Business Overview


Tourists are constantly in search of hidden gems in and insider knowledge about their destination, which is what walking tour businesses provide. These businesses take tourists on guided explorations of an area, during which time tourists see both famous locations and lesser-known attractions while getting lots of local knowledge.

Most walking tours explore the area through a particular interest, and there are tours for all kinds of interests. For example, in New York City there are walking tour businesses that offer guided explorations of the city’s haunted locations, architecture and street art.

Who is this business right for?

Anyone who’s people-oriented and is passionate about where they live may enjoy running a walking tour business. Most of the work involves sharing information about an area with visitors.

This is a business that can be done full- or part-time. Business owners who have another job can offer tours when they’re off from their other work.

What happens during a typical day at a walking tour business?

A typical day at a walking tour business may involve giving walking tours and/or marketing the business. Successful businesses might have several tours scheduled in a single day, and business owners may be walking to other area businesses in order to market their tours. In total, business owners can end up walking many miles every day.

What is the target market?

The target market for a walking tour business is tourists who want a local experience of the place they’re visiting. These tend to be affluent people who have a particular interest (e.g. history, haunted buildings, art, etc.).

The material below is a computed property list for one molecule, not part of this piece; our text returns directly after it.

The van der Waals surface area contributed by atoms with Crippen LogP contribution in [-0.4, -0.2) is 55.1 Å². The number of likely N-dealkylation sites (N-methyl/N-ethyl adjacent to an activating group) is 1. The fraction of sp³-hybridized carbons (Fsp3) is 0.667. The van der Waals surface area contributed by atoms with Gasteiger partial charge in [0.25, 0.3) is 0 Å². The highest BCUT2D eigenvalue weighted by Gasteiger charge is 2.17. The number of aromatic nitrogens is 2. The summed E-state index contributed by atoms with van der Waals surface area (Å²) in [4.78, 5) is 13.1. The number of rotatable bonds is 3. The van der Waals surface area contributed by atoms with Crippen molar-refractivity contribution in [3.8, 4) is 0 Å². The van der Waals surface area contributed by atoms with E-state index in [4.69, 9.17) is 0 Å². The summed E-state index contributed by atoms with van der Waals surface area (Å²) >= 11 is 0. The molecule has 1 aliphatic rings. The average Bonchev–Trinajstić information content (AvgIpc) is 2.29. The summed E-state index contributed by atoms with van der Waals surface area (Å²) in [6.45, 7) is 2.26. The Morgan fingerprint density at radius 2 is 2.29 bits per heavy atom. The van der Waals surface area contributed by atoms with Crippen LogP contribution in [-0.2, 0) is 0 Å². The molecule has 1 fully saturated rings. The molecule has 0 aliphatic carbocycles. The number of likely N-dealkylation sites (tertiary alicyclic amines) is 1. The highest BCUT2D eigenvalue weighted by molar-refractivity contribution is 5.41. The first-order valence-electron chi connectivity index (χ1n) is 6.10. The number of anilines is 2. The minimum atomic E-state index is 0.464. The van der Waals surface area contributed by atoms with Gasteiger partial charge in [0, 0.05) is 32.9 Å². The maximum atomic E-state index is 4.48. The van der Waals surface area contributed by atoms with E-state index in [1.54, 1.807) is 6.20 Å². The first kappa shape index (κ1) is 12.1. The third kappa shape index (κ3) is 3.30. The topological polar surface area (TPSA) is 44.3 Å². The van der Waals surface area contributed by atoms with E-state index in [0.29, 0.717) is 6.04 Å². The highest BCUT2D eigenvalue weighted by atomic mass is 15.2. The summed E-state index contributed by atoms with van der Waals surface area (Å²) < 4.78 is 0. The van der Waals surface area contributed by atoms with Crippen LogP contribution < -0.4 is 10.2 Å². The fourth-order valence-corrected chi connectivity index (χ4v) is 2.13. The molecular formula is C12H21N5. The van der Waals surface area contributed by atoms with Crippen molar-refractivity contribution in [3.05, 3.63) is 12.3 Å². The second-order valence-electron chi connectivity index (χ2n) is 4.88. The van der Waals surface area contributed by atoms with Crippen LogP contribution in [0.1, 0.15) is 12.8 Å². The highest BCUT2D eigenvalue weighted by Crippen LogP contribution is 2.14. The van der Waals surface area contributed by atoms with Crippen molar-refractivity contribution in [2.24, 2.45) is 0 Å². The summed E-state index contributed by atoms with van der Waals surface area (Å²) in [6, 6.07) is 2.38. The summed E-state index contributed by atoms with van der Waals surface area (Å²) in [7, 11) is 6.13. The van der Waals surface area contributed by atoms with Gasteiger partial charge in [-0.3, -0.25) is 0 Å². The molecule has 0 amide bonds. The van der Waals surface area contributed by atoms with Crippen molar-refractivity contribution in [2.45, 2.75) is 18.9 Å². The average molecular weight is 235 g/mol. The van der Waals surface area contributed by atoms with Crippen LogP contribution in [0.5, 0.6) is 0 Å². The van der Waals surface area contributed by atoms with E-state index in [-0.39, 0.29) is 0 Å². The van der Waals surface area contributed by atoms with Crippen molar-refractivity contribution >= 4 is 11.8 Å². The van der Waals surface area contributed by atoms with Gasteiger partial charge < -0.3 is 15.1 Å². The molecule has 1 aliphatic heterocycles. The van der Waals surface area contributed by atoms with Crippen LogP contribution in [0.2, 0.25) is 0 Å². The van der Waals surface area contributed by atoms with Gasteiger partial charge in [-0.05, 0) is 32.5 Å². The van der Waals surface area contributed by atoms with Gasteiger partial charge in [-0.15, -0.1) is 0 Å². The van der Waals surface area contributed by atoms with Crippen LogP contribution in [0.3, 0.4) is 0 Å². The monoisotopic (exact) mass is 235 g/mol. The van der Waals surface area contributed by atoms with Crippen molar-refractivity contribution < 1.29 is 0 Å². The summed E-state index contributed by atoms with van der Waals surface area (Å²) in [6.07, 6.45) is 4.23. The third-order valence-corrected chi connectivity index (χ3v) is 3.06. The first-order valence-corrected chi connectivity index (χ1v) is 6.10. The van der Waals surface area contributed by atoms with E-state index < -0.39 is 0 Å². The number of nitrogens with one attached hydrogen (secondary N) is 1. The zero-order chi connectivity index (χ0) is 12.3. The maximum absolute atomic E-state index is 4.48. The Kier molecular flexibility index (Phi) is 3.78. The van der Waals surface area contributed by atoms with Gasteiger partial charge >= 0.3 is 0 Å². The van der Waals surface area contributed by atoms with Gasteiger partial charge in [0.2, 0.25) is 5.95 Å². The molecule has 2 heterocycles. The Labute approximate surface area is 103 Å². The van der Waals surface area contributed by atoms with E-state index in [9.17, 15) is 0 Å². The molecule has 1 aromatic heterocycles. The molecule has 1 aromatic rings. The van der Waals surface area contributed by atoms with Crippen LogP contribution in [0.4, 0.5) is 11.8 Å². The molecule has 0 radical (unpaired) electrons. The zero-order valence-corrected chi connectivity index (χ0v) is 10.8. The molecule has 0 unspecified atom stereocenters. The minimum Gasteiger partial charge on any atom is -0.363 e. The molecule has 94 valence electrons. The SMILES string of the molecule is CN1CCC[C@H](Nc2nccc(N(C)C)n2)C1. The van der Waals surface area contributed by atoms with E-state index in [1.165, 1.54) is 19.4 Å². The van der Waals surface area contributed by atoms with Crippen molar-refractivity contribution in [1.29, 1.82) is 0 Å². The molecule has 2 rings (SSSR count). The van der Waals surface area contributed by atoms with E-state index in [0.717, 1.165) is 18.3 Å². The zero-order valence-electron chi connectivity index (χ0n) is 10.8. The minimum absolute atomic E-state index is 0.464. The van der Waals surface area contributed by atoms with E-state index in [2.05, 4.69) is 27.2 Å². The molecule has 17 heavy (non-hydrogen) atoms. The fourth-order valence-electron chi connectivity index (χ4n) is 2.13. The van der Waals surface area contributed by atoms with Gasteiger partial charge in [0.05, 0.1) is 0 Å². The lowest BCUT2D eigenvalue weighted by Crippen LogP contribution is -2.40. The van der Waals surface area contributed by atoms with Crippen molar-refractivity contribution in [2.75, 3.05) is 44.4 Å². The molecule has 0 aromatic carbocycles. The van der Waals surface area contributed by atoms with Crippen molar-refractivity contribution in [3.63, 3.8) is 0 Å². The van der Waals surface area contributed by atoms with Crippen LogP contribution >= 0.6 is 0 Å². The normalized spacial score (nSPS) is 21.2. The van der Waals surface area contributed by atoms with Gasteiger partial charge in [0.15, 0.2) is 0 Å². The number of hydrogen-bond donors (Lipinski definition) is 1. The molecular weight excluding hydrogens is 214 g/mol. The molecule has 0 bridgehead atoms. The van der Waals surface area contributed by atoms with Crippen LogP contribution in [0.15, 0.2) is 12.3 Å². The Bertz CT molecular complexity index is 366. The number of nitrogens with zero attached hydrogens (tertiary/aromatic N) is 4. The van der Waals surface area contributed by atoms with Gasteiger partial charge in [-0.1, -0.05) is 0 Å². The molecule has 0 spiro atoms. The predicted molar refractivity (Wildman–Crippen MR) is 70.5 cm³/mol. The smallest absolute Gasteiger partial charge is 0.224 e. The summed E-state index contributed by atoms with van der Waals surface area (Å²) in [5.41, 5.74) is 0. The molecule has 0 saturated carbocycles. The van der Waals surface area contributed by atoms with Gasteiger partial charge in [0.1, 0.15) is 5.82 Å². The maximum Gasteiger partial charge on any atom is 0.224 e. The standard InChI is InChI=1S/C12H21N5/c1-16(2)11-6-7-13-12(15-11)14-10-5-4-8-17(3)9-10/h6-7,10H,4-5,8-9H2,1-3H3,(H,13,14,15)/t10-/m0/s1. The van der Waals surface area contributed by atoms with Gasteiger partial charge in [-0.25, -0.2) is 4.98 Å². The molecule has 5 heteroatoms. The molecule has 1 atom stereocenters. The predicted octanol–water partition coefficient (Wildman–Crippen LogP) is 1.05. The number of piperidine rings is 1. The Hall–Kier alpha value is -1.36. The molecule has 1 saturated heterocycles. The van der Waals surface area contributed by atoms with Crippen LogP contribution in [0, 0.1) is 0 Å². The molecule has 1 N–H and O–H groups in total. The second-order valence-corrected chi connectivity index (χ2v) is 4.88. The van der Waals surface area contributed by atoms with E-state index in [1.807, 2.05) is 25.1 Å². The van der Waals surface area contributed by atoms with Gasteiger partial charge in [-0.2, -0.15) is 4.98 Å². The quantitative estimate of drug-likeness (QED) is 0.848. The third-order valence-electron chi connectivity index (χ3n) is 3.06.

How does a walking tour business make money?

Walking tour businesses make money from ticket sales and gratuities. Traditionally, ticket sales accounted for most business revenue and gratuities went directly to guides.

As more people start their own tour businesses, a few are experimenting with a “free” model. Instead of charging for tickets, these business owners offer tours for free and then request gratuities at the end of each tour. Visitors end up paying what they can afford and what they believe a tour is worth.

What is the growth potential for a walking tour business?

Many walking tour businesses remain small operations because giving tours requires highly specialized knowledge of a specific area. Some businesses have managed to grow beyond a single region, though, by marketing tours that various local guides give. Country Walkers and Sandemans are two larger companies that have followed the contracting model. Washington Walks is a smaller business in Washington, DC.

Getting Started


What are some skills and experiences that will help you build a successful walking tour business?

Walking tour business owners must be intimately familiar with the area where they give tours. The best guides have been long-time residents of the area, and they’ve read extensively on the region. Guides may also want to visit local museums and interests groups that are related to the subjects they give tours on. In some places, a community college may also offer a relevant class that guides can take.

What are the costs involved in opening a walking tour business?

The startup costs for a walking tour business are minimal. The main upfront expense is the cost of marketing materials, which include a website, social media groups, posters, business cards, brochures and other collateral.